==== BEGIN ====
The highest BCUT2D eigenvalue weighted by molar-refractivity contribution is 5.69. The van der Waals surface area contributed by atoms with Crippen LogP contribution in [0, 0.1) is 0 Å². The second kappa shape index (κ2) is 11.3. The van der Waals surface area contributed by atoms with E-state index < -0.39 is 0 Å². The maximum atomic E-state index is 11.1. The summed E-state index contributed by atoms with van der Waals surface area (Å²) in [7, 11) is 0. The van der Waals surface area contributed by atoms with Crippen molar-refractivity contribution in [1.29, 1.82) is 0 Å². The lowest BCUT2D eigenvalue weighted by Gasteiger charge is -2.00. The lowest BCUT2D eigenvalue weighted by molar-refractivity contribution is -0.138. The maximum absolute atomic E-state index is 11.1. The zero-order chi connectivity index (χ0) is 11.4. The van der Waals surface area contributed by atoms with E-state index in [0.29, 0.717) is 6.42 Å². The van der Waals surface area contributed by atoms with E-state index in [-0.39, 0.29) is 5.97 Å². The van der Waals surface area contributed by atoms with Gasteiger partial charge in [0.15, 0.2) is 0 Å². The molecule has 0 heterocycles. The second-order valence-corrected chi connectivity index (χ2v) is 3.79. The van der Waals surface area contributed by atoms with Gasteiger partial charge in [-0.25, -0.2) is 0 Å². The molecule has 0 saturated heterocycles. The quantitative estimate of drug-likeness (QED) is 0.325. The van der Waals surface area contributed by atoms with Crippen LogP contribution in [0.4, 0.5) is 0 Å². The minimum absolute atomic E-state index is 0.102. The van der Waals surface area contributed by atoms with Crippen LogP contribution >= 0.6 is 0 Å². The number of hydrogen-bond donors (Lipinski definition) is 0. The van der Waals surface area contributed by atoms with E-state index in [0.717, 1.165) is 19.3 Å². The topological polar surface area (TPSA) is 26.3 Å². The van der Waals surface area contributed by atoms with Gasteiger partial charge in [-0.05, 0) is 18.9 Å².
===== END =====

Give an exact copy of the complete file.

The highest BCUT2D eigenvalue weighted by molar-refractivity contribution is 5.69. The van der Waals surface area contributed by atoms with Crippen LogP contribution in [0, 0.1) is 0 Å². The second kappa shape index (κ2) is 11.3. The van der Waals surface area contributed by atoms with E-state index < -0.39 is 0 Å². The maximum atomic E-state index is 11.1. The summed E-state index contributed by atoms with van der Waals surface area (Å²) in [7, 11) is 0. The van der Waals surface area contributed by atoms with Crippen molar-refractivity contribution in [1.29, 1.82) is 0 Å². The lowest BCUT2D eigenvalue weighted by Gasteiger charge is -2.00. The lowest BCUT2D eigenvalue weighted by molar-refractivity contribution is -0.138. The maximum absolute atomic E-state index is 11.1. The zero-order chi connectivity index (χ0) is 11.4. The van der Waals surface area contributed by atoms with E-state index in [0.29, 0.717) is 6.42 Å². The van der Waals surface area contributed by atoms with E-state index in [-0.39, 0.29) is 5.97 Å². The van der Waals surface area contributed by atoms with Gasteiger partial charge in [0.15, 0.2) is 0 Å². The molecule has 0 heterocycles. The second-order valence-corrected chi connectivity index (χ2v) is 3.79. The van der Waals surface area contributed by atoms with Gasteiger partial charge in [-0.25, -0.2) is 0 Å². The molecule has 0 saturated heterocycles. The quantitative estimate of drug-likeness (QED) is 0.325. The van der Waals surface area contributed by atoms with Crippen LogP contribution in [0.4, 0.5) is 0 Å². The minimum absolute atomic E-state index is 0.102. The van der Waals surface area contributed by atoms with Crippen LogP contribution >= 0.6 is 0 Å². The number of hydrogen-bond donors (Lipinski definition) is 0. The van der Waals surface area contributed by atoms with E-state index in [0.717, 1.165) is 19.3 Å². The topological polar surface area (TPSA) is 26.3 Å². The van der Waals surface area contributed by atoms with Gasteiger partial charge in [-0.05, 0) is 18.9 Å².